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Three takeaways from Syracuse’s win over Virginia Tech: Buddy Boeheim’s world

Buddy Boeheim gave the Syracuse Orange the space it needed to deflect a second half Virginia Tech comeback with a ridiculous 7-for-8 shooting stretch in the first half.

NCAA Basketball: Syracuse at Virginia Tech Michael Thomas Shroyer-USA TODAY Sports

Syracuse’s defense has wavered so greatly this season that Mike Young and Virginia Tech thought two swing passes into a 25-foot heave by Landers Nolley would deliver the Hokies another comeback victory over the Orange.

It could have, we’ve seen that play work before against SU during a second-half collapse. This time it didn’t. In Joseph Girard III’s spot at the top of the zone, Elijah Hughes rotated over to Nolley and contested his shot.

With Marek Dolezaj and Quincy Guerrier on the wings, Nolley’s miss deflected off the backboard to Bourama Sidibe in a crowd. Dolezaj scooped it up and ran to the corner, hitting two free throws after to secure a 71-69 victory.

Nolley might’ve drilled that shot if Girard couldn’t rotate over. Instead, Jim Boeheim got Young back after Virginia Tech won its first game ever in the Carrier Dome two weeks ago.

His use of Howard Washington in the second half, Quincy Guerrier throughout an up-and-down game for Sidibe and his seed to create a lethal scorer in Buddy Boeheim produced a third straight victory for SU.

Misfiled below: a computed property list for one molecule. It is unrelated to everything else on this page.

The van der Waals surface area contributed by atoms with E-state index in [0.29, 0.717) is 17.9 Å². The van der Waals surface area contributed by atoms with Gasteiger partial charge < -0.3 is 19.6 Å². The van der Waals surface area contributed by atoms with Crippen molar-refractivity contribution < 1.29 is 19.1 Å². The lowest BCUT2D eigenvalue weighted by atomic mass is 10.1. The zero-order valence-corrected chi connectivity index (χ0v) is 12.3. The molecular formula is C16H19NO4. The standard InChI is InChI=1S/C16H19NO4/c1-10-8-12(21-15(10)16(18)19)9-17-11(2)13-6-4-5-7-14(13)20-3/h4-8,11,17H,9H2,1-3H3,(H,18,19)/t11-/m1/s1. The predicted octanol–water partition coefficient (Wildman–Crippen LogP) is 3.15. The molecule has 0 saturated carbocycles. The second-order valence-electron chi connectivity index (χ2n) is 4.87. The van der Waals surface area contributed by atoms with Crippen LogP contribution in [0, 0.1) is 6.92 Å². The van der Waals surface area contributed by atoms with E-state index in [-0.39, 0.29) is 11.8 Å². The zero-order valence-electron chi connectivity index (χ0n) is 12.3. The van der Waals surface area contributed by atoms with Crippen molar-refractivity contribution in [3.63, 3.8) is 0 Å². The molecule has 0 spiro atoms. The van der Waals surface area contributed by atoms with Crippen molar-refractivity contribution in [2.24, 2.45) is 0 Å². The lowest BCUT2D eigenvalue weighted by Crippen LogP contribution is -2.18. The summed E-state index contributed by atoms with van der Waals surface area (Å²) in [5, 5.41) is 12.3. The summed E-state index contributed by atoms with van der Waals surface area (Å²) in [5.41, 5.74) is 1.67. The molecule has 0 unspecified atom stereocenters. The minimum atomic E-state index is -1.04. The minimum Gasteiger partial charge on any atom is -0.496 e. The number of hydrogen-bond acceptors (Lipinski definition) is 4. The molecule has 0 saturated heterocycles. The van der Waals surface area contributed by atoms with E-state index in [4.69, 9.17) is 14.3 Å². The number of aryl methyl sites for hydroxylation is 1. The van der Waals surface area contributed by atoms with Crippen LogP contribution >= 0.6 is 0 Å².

Syracuse secured its first pair of quartile-one wins during its best stretch of play all season. Whether or not the Hokies and Cavaliers hang around at the top of the sport remains to be seen. All the Orange can do is win the games in front of them, starting with a Notre Dame squad that’s 1-4 outside of a victory over Cuse in the ACC.

The what-ifs begin as Syracuse shows us something. To the takeaways.

Buddy Boeheim is one of the most lethal scorers in college basketball (but James already told you that)

NCAA Basketball: Syracuse at Virginia Tech Michael Thomas Shroyer-USA TODAY Sports

Boeheim missed his first pair of three-point tries in the first half and Jim gave Washington some early run with the Orange down 14-8. Washington hit a shot off Buddy’s pass to start Syracuse’s monstrous turnaround, but Boeheim wouldn’t need much more help than that.

He drilled a three from the right wing on a kickout from Guerrier. Then he dribbled to the baseline and elbow on separate possessions to drill back-to-back fadeaway jumpers and gain a lead.

Boeheim previously shot exclusively spotting-up, now his emerging ability to put the ball on the floor and score pulling-up raises places him among the ACC’s best scorers. He shot 5-of-7 inside the arc and 5-of-13 from outside to craft a 50% shooting afternoon where he dropped a team-high 26 points.

This looked like Hughes’ team and whoever else would come along for the ride would be welcome each night when the season began. Recently, they’re co-conspirators. Buddy scored 22 against Boston College to Hughes’ 19. Hughes dropped 18 while Boeheim dropped 14 in the Virginia win.

Syracuse now has balance offensively, with Marek Dolezaj chipping in 11 points in Saturday’s victory with excellent touch in the post. It starts with Boeheim, who’s playmaking and scoring on the dribble more than ever before. Nahiem Alleyne guarded him, leaving a shorter defender in Wabissa Bede on Hughes.